The Pure Element of Time (The Tauber Institute Series for the Study of European Jewry) (Paperback)

The Pure Element of Time (The Tauber Institute Series for the Study of European Jewry) By Haim Be’er, Barbara Harshav (Translated by) Cover Image

The Pure Element of Time (The Tauber Institute Series for the Study of European Jewry) (Paperback)

By Haim Be’er, Barbara Harshav (Translated by)

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Published in 1998 as Havalim, The Pure Element of Time is a rich and evocative autobiographical novel about a writer’s development. With his keen eye and opulent writing style, Haim Be’er turns the story of his childhood and maturity into a complex and gripping work of art. Constructed as a triptych, The Pure Element of Time begins with the author’s boyhood. Raised in an orthodox family in an old Jerusalem neighborhood in the early 1950s, Be'er was profoundly influenced by his overly pious grandmother, who was, nonetheless, a natural storyteller whose richly evocative parables and tales inspired his lifelong love for language. The middle section depicts his parents’ marriage, a tragic misalliance between a smart, independent Jerusalem-born woman and a withdrawn and defeated refugee from the Russian pogroms. The emergence of the writer’s individual literary voice—informed by, yet ultimately transcending, the influences of tradition and history—forms the emotional and psychological core of Be’er’s work.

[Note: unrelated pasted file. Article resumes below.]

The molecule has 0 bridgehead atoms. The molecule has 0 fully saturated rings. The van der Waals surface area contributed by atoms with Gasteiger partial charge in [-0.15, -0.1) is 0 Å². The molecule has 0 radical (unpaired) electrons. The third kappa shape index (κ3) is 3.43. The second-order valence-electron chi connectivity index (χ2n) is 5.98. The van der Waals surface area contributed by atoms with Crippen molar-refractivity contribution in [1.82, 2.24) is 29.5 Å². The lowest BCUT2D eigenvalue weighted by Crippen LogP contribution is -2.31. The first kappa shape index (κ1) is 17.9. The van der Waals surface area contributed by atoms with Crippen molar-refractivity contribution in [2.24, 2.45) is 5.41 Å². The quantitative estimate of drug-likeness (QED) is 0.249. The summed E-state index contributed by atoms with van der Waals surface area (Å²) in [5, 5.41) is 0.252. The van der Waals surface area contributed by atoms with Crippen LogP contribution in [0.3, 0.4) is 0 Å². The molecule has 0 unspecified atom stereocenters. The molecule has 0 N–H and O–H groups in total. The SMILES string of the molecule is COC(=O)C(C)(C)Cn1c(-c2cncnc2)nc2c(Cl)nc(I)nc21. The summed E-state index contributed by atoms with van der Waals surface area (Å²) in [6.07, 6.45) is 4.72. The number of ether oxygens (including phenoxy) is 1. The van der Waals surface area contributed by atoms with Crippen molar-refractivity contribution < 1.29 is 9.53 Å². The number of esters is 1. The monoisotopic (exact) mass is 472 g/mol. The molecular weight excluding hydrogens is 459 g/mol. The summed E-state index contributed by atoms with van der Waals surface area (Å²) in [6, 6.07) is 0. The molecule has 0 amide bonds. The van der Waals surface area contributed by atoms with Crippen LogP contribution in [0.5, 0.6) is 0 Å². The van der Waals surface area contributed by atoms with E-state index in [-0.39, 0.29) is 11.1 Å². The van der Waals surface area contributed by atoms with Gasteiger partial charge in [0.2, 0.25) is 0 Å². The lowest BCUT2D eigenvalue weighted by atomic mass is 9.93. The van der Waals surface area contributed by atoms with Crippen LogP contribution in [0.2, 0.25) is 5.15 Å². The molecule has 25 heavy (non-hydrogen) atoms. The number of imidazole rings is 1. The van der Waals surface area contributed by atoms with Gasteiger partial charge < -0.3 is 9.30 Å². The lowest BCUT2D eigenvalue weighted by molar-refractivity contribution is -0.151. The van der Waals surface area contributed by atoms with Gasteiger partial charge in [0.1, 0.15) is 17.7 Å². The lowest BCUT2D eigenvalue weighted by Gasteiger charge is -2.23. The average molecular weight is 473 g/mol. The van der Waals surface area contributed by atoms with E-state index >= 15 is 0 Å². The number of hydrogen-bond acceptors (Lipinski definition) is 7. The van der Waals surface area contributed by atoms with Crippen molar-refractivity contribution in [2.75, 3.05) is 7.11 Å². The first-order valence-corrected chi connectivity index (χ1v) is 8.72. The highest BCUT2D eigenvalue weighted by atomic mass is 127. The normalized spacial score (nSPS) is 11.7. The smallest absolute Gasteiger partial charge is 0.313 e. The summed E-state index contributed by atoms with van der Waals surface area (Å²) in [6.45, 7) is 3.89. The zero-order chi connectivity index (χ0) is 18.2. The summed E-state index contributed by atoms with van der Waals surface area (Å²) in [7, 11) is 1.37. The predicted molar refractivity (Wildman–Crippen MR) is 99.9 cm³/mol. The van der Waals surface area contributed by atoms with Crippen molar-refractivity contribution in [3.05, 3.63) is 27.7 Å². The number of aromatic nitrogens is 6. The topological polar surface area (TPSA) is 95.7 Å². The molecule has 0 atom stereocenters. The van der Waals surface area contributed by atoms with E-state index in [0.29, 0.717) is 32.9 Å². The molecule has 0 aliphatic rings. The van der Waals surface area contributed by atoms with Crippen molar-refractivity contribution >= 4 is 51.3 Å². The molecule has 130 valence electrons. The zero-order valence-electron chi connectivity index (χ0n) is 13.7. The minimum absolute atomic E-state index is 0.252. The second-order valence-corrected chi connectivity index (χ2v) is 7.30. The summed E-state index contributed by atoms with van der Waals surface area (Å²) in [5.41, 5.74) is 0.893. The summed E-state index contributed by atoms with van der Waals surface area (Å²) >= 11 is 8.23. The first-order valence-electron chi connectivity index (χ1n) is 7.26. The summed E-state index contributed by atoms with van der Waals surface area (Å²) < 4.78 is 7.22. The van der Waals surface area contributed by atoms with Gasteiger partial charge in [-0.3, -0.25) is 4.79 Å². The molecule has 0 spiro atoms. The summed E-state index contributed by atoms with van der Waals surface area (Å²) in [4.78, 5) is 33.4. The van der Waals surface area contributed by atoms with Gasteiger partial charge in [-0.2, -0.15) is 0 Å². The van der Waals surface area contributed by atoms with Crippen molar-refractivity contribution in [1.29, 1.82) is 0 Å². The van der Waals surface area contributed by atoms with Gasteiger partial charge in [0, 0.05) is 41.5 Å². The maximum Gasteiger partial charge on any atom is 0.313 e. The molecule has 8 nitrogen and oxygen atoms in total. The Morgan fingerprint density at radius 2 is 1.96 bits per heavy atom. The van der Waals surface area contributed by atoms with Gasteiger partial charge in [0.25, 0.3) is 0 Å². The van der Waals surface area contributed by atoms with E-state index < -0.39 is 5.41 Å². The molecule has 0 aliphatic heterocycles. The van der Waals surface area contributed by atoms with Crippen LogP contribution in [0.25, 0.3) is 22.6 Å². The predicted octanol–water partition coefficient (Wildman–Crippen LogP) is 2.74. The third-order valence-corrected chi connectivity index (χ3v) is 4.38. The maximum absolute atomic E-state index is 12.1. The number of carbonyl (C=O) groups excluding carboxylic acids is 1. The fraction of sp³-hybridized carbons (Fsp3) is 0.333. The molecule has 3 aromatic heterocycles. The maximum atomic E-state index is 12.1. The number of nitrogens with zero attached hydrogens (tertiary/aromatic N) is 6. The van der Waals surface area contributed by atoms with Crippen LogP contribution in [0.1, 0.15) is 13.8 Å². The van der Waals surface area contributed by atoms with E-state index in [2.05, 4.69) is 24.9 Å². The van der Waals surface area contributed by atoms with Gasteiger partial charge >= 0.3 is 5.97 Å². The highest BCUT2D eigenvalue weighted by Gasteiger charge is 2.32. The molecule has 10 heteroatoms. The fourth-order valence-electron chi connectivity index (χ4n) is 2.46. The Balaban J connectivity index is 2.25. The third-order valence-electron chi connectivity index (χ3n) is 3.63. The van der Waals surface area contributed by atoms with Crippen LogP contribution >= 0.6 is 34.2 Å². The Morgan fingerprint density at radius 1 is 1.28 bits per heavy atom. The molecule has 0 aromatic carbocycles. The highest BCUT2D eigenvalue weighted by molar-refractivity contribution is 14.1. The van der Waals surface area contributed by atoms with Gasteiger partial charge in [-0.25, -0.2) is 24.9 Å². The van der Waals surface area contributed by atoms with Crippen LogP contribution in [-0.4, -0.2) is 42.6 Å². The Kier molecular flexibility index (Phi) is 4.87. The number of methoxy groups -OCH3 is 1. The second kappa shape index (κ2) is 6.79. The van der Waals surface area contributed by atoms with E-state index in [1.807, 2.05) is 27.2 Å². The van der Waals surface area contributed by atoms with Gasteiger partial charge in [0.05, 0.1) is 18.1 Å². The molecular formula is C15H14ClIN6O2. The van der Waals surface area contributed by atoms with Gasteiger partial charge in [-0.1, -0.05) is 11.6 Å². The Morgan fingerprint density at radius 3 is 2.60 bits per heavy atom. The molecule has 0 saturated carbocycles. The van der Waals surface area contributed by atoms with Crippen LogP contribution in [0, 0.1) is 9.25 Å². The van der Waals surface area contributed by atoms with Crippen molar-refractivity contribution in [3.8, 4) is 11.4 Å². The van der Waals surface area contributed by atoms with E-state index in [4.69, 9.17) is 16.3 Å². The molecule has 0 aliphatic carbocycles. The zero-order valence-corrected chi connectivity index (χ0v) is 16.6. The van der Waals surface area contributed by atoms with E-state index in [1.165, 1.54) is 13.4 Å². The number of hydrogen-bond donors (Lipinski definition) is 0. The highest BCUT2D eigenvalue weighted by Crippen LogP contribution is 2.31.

HAIM BE’ER was born in Jerusalem in 1945 to an Orthodox family. He began his literary career as a proofreader and was a newspaper columnist for many years. He presently works as an editor at Am Oved Publishers. A writer of prose and poetry, he has received several literary awards, including the Bernstein Prize, one of Israel’s most prestigious literary prizes. He has published three novels, one book of poetry, and a book of nonfiction.
Product Details ISBN: 9781611684315
ISBN-10: 1611684315
Publisher: Brandeis University Press
Publication Date: November 13th, 2012
Pages: 304
Language: English
Series: The Tauber Institute Series for the Study of European Jewry